Strive For Greatness

great·ness (noun)

the quality of being great, distinguished, or eminent.

Based upon the definition I can see where you might be wondering where my thoughts are with this post. Well, I’ll save you the trouble of wondering for too long. In my mind, striving for greatness does not mean that you are striving to be the best of the best. “Great” does not mean that you have to go and compete at the highest levels, “distinguished” doesn’t mean that you need to have walls decorated with row after row of blue ribbons, and “eminent” doesn’t mean that you need to have people hounding you for your commentary on whatever it is that they’re doing.

I tend to strive for greatness in every aspect of my life. I fail, quite a bit, but that doesn’t mean I can’t continue to try. In relation to all things horses when I think of striving for greatness I think of doing my absolute best and that does not mean doing my absolute best to jump higher and faster and better than everyone else (okay, I mean yes that too but that seems to be more of a day dream).

It is all too easy to get wrapped up in the dreams and desires of being the best, riding at the highest levels, having people admire and envy you. I think most of the people I know probably dreamed of that as little kids, even if that doesn’t relate to horses everyone seems to have dreamed of being famous and great at some point or another. Still, when it comes to horses I would rather be great in different ways.

I will (likely) never jump above four feet, I will likely never get to travel the world to compete, I will likely never even get to travel out of state to compete but that doesn’t change a damn thing for me. I strive for greatness by simply trying to do right by the horses I ride. Sometimes I fail, but who doesn’t fail from time to time? Putting Bella, or any horses, needs ahead of my desires. The past year in particular I’ve found myself more in tune to her mental state and able to step back and really set aside my emotional baggage for her wellbeing.

The past few weeks have been pretty rough. Bella’s been in a constant state of being wound up tight the moment I put my foot into the stirrup. Before you get ahead of yourself wondering if I’ve had her checked over: her saddle fit is fine, my chiropractor recently adjusted her and was really pleased with her current state, her bridle is the same one I’ve been using for around four years and the same with her bit, also she got shoes back on a couple of weeks ago. Still, she’s been wound up. So after one particularly bad ride, I gave her a week off. Then we stepped back to lungeing (for the record, she lunges like an angel with or without tack).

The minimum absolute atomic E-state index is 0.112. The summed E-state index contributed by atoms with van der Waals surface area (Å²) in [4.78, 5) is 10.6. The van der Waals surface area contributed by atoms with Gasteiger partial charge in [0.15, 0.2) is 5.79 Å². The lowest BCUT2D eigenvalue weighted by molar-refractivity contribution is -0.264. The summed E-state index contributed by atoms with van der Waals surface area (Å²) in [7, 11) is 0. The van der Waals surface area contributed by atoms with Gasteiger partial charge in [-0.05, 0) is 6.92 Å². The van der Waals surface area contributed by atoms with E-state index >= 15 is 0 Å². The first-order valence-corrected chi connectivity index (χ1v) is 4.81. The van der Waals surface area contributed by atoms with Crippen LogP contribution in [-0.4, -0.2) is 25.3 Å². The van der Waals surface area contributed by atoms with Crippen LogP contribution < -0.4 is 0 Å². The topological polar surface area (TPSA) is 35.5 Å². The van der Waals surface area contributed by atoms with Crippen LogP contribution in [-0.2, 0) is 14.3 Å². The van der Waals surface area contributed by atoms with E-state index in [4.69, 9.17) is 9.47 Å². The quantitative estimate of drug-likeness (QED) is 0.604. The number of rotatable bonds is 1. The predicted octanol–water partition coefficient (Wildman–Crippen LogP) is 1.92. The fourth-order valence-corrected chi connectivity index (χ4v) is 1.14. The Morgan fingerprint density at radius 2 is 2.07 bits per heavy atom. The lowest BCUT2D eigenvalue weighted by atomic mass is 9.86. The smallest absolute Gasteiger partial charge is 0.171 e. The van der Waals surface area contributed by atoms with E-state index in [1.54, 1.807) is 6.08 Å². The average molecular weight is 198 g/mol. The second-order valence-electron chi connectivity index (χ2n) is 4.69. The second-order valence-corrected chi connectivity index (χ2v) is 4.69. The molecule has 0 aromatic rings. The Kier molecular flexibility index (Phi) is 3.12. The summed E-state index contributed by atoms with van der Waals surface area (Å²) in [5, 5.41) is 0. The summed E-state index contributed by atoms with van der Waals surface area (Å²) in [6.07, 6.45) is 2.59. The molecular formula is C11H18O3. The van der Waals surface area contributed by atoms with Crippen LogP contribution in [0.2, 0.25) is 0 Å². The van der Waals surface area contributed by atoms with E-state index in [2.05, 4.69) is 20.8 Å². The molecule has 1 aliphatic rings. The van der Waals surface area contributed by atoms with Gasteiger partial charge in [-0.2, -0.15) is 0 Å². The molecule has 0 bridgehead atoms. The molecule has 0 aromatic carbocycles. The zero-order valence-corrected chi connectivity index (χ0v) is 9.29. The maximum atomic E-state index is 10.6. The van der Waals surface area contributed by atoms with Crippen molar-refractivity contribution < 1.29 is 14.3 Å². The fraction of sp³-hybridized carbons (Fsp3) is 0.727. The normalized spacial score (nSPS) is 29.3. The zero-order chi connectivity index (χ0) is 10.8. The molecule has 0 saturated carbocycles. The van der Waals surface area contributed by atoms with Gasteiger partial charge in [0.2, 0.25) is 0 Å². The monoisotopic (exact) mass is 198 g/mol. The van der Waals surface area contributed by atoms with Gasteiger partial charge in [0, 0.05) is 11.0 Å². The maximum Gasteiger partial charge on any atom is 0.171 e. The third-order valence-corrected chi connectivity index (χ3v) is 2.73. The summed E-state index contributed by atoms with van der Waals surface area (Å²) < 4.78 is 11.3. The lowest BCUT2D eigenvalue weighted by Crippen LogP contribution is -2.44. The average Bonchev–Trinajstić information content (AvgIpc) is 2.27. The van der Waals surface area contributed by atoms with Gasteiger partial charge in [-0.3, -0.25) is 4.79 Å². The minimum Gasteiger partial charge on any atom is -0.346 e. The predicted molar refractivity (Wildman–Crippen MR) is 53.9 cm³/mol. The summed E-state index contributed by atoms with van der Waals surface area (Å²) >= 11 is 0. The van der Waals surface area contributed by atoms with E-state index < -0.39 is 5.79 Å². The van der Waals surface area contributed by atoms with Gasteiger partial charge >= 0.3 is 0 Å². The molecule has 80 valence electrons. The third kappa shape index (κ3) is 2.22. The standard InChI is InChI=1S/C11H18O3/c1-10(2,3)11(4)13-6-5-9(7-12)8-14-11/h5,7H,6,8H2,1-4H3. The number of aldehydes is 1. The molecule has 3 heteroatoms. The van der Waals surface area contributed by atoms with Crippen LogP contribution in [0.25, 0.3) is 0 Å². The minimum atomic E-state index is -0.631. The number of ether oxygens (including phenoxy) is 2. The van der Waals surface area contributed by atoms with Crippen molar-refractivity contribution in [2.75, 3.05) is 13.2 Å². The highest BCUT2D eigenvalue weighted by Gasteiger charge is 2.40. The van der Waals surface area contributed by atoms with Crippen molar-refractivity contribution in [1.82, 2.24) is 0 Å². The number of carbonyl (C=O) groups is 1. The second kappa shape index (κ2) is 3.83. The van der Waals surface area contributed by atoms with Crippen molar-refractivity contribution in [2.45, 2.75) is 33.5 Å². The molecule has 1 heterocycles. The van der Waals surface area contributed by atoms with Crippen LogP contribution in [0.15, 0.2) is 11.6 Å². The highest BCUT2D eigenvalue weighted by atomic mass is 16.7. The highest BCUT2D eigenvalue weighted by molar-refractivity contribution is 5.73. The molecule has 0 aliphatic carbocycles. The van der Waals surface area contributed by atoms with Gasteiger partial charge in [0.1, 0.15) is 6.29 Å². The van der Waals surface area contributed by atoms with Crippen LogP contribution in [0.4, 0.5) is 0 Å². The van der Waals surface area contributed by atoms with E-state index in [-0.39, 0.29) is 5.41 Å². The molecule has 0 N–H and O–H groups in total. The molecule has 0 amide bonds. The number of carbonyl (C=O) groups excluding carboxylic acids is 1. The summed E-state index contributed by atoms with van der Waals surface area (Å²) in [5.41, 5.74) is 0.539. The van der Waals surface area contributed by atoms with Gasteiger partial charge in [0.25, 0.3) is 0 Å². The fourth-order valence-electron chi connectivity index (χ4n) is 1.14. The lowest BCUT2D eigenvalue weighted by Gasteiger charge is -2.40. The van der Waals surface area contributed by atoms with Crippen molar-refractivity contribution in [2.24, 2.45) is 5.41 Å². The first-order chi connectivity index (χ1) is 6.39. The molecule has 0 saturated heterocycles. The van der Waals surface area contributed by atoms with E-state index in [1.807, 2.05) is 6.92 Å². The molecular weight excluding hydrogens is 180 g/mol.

This is where my need to strive for greatness as her owner, rider, and trainer comes into play. I just stepped back. Her mental health is obviously off kilter at the moment so I gave in and ordered a calming supplement (will update you on how that works, for the record I’m trying Smart Tranquility from SmartPak) and we’re back to just walk/trot work until she feels ready to canter again. You see, this is not the first time Bella has, for some unknown reason, decided that cantering and jumping might just bee too much for her to handle.

Back before I was in a good job where I was able to make enough money to live off of and afford whatever Bella needed I just had to step back and approach greatness by giving Bella the time and low energy exercise that she needed. I am really hoping that the supplements, however much it feels like cheating to use them, help her. I want to strive for greatness by making her the best that she can possibly be, and by that I mean happy, calm, and collected, but I also want to be able to enjoy her all the time and not feel like we’re taking three steps back every few months.

Long story short, striving for greatness doesn’t have to mean that you’re the greatest in the world. It must only mean that you are really trying to do your best with what you’ve got in front of you. That the mental and emotional wellbeing of your horse is not last on your list of concerns. If people see that within you, then yes they will be more interested in hearing what you have to say and watching what you do. For me, it’s not about that though; I just want Bella happy, healthy, and mentally sound. To cultivate confidence within her by not pressing her when she’s having a bad day.

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About Renz Unruhe

26 year old equestrian keeping busy and moving forwards.
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